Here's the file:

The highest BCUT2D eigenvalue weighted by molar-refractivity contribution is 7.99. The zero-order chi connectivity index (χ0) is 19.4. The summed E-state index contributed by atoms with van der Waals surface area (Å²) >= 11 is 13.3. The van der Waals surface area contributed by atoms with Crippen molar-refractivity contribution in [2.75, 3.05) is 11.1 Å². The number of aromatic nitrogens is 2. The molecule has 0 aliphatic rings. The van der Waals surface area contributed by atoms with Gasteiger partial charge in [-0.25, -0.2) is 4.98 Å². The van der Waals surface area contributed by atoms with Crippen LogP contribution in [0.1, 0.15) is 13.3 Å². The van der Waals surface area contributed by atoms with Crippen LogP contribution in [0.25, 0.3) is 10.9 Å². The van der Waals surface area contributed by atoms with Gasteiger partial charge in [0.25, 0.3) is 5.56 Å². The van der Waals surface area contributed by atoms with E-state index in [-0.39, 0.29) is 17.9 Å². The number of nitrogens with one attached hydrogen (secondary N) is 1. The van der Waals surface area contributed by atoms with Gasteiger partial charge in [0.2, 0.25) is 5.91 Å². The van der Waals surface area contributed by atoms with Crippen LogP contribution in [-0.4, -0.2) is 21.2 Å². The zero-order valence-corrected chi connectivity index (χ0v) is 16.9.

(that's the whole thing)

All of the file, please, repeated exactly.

The highest BCUT2D eigenvalue weighted by molar-refractivity contribution is 7.99. The zero-order chi connectivity index (χ0) is 19.4. The summed E-state index contributed by atoms with van der Waals surface area (Å²) >= 11 is 13.3. The van der Waals surface area contributed by atoms with Crippen molar-refractivity contribution in [2.75, 3.05) is 11.1 Å². The number of aromatic nitrogens is 2. The molecule has 0 aliphatic rings. The van der Waals surface area contributed by atoms with Gasteiger partial charge in [-0.25, -0.2) is 4.98 Å². The van der Waals surface area contributed by atoms with Crippen LogP contribution in [0.1, 0.15) is 13.3 Å². The van der Waals surface area contributed by atoms with Crippen LogP contribution in [0.25, 0.3) is 10.9 Å². The van der Waals surface area contributed by atoms with Gasteiger partial charge in [0.25, 0.3) is 5.56 Å². The van der Waals surface area contributed by atoms with E-state index in [-0.39, 0.29) is 17.9 Å². The number of nitrogens with one attached hydrogen (secondary N) is 1. The van der Waals surface area contributed by atoms with Gasteiger partial charge in [0.2, 0.25) is 5.91 Å². The van der Waals surface area contributed by atoms with Crippen LogP contribution in [-0.4, -0.2) is 21.2 Å². The zero-order valence-corrected chi connectivity index (χ0v) is 16.9.